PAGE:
These 'Blue River II' hibiscus were the subject of my first blog post in June 2006. They weren't blooming when I left, but two weeks later are in full sail, cheering me on to weed, prune, clip and mow our damp, buggy, mildewy jungle, making it look like a garden again.
My plan for Illinois was to stay with my mom at her house as she recuperated from surgery, and to try to persuade her to sleep better and eat more. I wasn't very successful with that last part, but in between household reorganization, a little yard work, adventures with plumbing, and electrical outages, it was great to have the time to look at photos, sing a little, talk a lot, and watch movies, including the newer version of The Parent Trap and Helen Mirren as The Queen. It was also great to see all my brothers and sisters, Philo's sister, and their extended families, along with our dear daughter & son and their wonderful spouses.
Most of you are younger than I am - maybe staying at your parents' house is something you've done routinely? I've returned as a visitor on hundreds and hundreds of occasions during the 40 years since I left the family home, but usually stayed overnight elsewhere. It felt very odd to sleep once again in the house in which I grew up, where some things are unrecognizable, and other things haven't changed since I was a young school girl.
Back then I first encountered what we called 'the locusts'. Here's a souvenir photo of one of them- actually one of the brood of 17- year, periodic cicadas that are humming again all over the Chicago area. I was glad that my visit to Illinois coincided with their June appearance. My mom's trees were full of cicadas, and we enjoyed sitting on her patio in the afternoon when the little buzz saws were at peak volume.
Some people hate them. One of the health care visitors shocked me by stating that everyone should exterminate the insects now so there'd be none in 2024. But my mom and my sisters and I enjoy them as a fascinating natural phenomenon, and my sister's dog considered them to be a delicious treat! The cicadas provided a 'white noise', muffling the sounds from nearby highways and the racket produced by several neighbors engaged in remodeling projects - their background sound almost seemed like ocean waves.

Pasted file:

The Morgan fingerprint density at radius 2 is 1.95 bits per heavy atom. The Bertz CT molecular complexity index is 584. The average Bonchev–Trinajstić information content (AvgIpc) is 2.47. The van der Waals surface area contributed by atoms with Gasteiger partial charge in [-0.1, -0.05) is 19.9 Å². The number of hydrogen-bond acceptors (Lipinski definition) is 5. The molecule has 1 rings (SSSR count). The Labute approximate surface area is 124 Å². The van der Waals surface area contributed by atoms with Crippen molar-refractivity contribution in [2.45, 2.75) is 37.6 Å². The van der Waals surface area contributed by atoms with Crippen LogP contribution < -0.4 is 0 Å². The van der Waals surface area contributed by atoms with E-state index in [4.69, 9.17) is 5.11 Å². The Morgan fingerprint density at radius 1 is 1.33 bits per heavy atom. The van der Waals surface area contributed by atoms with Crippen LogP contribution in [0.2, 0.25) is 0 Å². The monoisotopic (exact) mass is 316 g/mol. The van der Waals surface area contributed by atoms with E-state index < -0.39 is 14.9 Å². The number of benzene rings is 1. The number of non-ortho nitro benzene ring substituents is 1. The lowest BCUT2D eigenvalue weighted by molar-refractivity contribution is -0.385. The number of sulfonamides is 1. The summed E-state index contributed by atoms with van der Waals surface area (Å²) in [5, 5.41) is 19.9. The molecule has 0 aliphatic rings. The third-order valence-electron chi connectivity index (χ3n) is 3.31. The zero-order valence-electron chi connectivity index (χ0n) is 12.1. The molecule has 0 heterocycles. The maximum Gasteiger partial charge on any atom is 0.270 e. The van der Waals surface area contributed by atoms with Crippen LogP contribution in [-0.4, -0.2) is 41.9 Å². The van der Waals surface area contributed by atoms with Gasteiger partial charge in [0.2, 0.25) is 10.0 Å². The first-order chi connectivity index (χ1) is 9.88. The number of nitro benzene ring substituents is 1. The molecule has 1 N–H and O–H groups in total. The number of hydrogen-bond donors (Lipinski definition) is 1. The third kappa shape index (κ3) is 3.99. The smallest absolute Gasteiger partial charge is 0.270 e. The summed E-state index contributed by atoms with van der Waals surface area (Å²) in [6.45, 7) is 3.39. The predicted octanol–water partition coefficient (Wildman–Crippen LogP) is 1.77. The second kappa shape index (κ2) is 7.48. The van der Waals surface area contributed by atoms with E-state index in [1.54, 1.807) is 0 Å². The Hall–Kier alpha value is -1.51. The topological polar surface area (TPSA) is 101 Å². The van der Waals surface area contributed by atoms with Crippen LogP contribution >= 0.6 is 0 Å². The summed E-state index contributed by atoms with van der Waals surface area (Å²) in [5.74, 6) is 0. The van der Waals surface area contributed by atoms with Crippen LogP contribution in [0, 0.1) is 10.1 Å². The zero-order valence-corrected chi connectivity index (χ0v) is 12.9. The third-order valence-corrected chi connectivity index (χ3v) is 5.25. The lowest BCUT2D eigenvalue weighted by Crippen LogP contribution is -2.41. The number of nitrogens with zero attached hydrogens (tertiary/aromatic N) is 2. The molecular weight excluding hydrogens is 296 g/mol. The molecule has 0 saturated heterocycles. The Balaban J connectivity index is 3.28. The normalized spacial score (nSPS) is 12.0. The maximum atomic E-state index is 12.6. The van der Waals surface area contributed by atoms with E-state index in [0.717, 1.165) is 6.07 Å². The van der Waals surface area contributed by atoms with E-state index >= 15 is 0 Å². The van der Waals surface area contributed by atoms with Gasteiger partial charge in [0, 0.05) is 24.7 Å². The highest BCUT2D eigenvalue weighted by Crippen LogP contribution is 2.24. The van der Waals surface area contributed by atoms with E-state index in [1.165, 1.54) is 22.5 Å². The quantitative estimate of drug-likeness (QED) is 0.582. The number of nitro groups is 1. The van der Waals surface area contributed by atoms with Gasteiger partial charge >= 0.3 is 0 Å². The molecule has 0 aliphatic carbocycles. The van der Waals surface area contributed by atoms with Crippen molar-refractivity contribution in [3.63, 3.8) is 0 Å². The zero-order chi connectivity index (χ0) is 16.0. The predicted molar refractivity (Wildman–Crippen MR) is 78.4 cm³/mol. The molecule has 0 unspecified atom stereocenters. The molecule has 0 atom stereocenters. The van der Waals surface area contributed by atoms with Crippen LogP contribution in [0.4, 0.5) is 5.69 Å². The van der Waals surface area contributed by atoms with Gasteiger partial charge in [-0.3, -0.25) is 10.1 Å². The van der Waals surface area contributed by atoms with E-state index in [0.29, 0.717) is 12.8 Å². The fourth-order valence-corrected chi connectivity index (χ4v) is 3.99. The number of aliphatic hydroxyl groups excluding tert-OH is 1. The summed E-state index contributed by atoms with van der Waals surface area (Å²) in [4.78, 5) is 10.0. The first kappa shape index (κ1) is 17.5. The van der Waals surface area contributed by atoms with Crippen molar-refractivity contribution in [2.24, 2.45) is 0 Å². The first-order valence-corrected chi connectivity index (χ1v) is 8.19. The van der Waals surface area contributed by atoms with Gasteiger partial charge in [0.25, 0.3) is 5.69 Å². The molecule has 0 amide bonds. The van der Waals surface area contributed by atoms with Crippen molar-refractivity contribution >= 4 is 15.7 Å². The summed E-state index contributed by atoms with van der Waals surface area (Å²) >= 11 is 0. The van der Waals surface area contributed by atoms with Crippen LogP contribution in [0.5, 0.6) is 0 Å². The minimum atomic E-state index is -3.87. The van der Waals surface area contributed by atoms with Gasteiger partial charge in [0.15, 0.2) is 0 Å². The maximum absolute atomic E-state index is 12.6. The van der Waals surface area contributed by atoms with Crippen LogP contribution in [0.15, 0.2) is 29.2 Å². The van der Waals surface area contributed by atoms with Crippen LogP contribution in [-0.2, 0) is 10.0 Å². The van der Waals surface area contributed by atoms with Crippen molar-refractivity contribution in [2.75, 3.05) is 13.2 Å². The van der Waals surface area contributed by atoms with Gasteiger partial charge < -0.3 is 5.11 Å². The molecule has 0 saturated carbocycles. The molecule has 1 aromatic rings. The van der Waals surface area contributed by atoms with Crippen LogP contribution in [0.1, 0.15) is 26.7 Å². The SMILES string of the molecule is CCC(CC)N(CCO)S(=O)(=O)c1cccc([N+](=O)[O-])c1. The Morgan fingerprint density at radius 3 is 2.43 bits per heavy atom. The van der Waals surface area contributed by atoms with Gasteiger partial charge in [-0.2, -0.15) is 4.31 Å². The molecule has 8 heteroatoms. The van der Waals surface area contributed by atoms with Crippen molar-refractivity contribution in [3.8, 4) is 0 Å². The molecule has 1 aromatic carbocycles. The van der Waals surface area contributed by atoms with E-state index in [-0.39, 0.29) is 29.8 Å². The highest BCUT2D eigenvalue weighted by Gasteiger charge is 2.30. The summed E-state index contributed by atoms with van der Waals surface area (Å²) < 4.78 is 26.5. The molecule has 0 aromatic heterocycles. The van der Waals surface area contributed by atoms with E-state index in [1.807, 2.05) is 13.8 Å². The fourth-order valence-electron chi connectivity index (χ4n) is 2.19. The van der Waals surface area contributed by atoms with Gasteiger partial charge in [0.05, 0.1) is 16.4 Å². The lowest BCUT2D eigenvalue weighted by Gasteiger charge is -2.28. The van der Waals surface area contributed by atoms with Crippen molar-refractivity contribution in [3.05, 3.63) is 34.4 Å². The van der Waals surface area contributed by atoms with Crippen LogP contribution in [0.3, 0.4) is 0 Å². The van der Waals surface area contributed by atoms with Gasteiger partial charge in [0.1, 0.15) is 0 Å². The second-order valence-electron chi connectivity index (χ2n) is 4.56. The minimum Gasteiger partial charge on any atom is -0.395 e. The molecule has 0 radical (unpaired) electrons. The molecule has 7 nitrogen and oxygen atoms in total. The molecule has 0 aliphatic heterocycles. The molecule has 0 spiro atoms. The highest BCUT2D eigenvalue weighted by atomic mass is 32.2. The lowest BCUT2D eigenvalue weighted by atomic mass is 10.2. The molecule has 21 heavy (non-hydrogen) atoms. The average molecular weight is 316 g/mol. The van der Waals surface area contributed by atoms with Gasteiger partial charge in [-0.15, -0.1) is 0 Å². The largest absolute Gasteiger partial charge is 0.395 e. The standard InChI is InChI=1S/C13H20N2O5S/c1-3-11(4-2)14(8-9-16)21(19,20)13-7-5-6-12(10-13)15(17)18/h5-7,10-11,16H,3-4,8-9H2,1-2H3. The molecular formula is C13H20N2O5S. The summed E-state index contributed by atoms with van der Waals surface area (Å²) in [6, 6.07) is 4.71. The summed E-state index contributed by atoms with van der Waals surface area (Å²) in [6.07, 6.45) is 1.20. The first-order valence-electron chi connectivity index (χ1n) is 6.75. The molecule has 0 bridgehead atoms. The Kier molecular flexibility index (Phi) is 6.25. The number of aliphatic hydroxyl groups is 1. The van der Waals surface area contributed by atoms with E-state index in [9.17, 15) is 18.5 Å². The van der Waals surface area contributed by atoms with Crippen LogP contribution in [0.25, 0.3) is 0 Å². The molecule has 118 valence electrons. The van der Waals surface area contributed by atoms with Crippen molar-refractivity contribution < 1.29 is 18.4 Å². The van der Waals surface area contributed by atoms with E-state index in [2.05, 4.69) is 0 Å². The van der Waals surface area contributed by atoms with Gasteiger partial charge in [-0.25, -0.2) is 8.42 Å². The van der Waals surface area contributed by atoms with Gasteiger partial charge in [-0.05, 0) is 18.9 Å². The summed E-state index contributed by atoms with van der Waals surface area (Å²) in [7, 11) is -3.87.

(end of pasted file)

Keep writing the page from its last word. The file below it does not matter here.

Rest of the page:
So many cicadas emerged from the roots of Mom's bur oak that the shells looked like mulch on the ground:
These cicada photos were taken by my daughter. She & her husband and our IL son & daughter-in-law took Mom and me one afternoon on an outing - to a restaurant with great pizza, some history and perhaps a few ghosts. The building had an old-fashioned interior, and a very comfortable atmosphere. Supposedly Al Capone owned the century-old building at one time. There are tales of paranormal events in the bed and breakfast upstairs: radios turn on by themselves and alphabet blocks spell out words. I don't know whether the ghosts are real, but if you prefer thin, crisp crust for your pizza, with quite remarkable sauce, homemade Italian sausage and good beer, it's worth the drive out to Willow Springs.
Last year this restaurant featured bocce ball, but the area has been converted to a cornhole bag court. You may all know about it, but this beanbag-type game phenomenon, with sewn cloth bags of corn thrown toward an opening on a slanted wooden board was new to me.
Everyone in Illinois seems to play it now - a brother-in-law compares it to a more democratic version of horseshoes. Back in the nineteen-fifties the women kept the kids out of the way while the men tossed the heavy iron shoes, aiming at a metal stake but frequently taking out nearby trees, shrubs and ankles.
Tossing bags is safer, but still requires skill. It needs less space, and both males and females of every age can play, so when the boards were set up at a family gathering, the entire group of kids and adults had fun together.
While I was listening to cicadas, cooking, and talking nonstop, Philo was here in Austin, engaged in a furniture project he'd been planning for a long time. Shortly before I left he finished this sunny Adirondack chair:After I left, Philo designed and built a settee version for another part of the garden. On my return, we pulled into the drive and he hit the garage door opener, revealing a classic garden loveseat built for two.
You've all been writing like mad - it will take quite awhile to catch up with my real garden and your many posts. But right now I have to get the flashlight and go outside. According to some calenders, including Entangled's, Midsummer's Day falls on June 24, the Feast of St. John the Baptist. So tonight is Midsummer's Night Eve, and there might be fairies in the garden.
*** Added Monday, June 25th - Carol's comment sent me back out with the camera to see if the hibiscus really were as big as a dinner plate. The plate measures 11-inches across - guess the flower is about 10 inches. And not a single fairy/faerie showed up, just mosquitos. ***